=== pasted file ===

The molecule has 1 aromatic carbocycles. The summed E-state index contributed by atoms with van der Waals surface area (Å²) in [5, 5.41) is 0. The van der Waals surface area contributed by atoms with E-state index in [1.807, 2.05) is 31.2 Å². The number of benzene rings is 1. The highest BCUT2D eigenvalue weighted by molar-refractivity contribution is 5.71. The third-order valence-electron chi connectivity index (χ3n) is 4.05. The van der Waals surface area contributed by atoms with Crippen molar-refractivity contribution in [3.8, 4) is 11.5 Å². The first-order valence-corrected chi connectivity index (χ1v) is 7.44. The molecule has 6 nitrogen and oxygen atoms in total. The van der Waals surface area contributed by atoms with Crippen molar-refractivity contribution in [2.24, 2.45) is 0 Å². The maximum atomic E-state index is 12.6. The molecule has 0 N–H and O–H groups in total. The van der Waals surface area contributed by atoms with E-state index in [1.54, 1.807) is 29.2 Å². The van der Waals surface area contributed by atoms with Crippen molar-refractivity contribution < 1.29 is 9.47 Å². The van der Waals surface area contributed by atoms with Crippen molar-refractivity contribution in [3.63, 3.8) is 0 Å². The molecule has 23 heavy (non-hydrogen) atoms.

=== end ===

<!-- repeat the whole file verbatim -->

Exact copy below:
The molecule has 1 aromatic carbocycles. The summed E-state index contributed by atoms with van der Waals surface area (Å²) in [5, 5.41) is 0. The van der Waals surface area contributed by atoms with E-state index in [1.807, 2.05) is 31.2 Å². The number of benzene rings is 1. The highest BCUT2D eigenvalue weighted by molar-refractivity contribution is 5.71. The third-order valence-electron chi connectivity index (χ3n) is 4.05. The van der Waals surface area contributed by atoms with Crippen molar-refractivity contribution in [3.8, 4) is 11.5 Å². The first-order valence-corrected chi connectivity index (χ1v) is 7.44. The molecule has 6 nitrogen and oxygen atoms in total. The van der Waals surface area contributed by atoms with Crippen molar-refractivity contribution in [2.24, 2.45) is 0 Å². The maximum atomic E-state index is 12.6. The molecule has 0 N–H and O–H groups in total. The van der Waals surface area contributed by atoms with E-state index in [1.54, 1.807) is 29.2 Å². The van der Waals surface area contributed by atoms with Crippen molar-refractivity contribution < 1.29 is 9.47 Å². The van der Waals surface area contributed by atoms with Crippen molar-refractivity contribution in [3.63, 3.8) is 0 Å². The molecule has 23 heavy (non-hydrogen) atoms.